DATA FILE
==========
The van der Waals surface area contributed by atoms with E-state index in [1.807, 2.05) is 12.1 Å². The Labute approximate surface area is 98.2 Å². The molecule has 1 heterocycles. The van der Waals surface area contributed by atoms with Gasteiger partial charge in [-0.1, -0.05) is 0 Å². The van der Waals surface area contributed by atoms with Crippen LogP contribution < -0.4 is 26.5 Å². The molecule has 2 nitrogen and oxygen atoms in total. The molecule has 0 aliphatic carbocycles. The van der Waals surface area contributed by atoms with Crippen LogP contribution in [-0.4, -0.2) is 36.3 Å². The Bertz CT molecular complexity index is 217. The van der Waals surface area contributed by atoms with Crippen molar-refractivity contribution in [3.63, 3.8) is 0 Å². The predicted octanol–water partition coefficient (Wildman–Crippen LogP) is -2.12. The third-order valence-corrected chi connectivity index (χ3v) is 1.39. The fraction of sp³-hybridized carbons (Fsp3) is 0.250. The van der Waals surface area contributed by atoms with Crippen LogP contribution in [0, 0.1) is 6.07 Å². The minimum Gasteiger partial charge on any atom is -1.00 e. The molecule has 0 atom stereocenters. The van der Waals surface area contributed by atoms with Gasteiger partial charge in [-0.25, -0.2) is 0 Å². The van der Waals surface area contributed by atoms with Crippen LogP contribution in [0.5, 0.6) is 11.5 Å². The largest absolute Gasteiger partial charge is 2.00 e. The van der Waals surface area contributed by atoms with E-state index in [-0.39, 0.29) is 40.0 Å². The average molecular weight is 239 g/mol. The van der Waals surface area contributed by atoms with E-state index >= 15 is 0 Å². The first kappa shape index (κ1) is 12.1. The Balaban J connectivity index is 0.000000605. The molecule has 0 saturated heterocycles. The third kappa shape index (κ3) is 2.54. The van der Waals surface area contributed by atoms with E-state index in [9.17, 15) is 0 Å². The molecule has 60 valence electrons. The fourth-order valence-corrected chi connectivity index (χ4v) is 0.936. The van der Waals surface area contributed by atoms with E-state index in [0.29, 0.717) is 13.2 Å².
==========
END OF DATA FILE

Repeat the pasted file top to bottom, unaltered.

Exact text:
The van der Waals surface area contributed by atoms with E-state index in [1.807, 2.05) is 12.1 Å². The Labute approximate surface area is 98.2 Å². The molecule has 1 heterocycles. The van der Waals surface area contributed by atoms with Gasteiger partial charge in [-0.1, -0.05) is 0 Å². The van der Waals surface area contributed by atoms with Crippen LogP contribution < -0.4 is 26.5 Å². The molecule has 2 nitrogen and oxygen atoms in total. The molecule has 0 aliphatic carbocycles. The van der Waals surface area contributed by atoms with Crippen LogP contribution in [-0.4, -0.2) is 36.3 Å². The Bertz CT molecular complexity index is 217. The van der Waals surface area contributed by atoms with Crippen molar-refractivity contribution in [3.63, 3.8) is 0 Å². The predicted octanol–water partition coefficient (Wildman–Crippen LogP) is -2.12. The third-order valence-corrected chi connectivity index (χ3v) is 1.39. The fraction of sp³-hybridized carbons (Fsp3) is 0.250. The van der Waals surface area contributed by atoms with Crippen LogP contribution in [0, 0.1) is 6.07 Å². The minimum Gasteiger partial charge on any atom is -1.00 e. The molecule has 0 atom stereocenters. The van der Waals surface area contributed by atoms with Gasteiger partial charge in [-0.25, -0.2) is 0 Å². The van der Waals surface area contributed by atoms with Crippen LogP contribution in [0.5, 0.6) is 11.5 Å². The largest absolute Gasteiger partial charge is 2.00 e. The van der Waals surface area contributed by atoms with E-state index in [-0.39, 0.29) is 40.0 Å². The average molecular weight is 239 g/mol. The van der Waals surface area contributed by atoms with E-state index >= 15 is 0 Å². The first kappa shape index (κ1) is 12.1. The Balaban J connectivity index is 0.000000605. The molecule has 0 saturated heterocycles. The third kappa shape index (κ3) is 2.54. The van der Waals surface area contributed by atoms with E-state index in [9.17, 15) is 0 Å². The molecule has 60 valence electrons. The fourth-order valence-corrected chi connectivity index (χ4v) is 0.936. The van der Waals surface area contributed by atoms with E-state index in [0.29, 0.717) is 13.2 Å².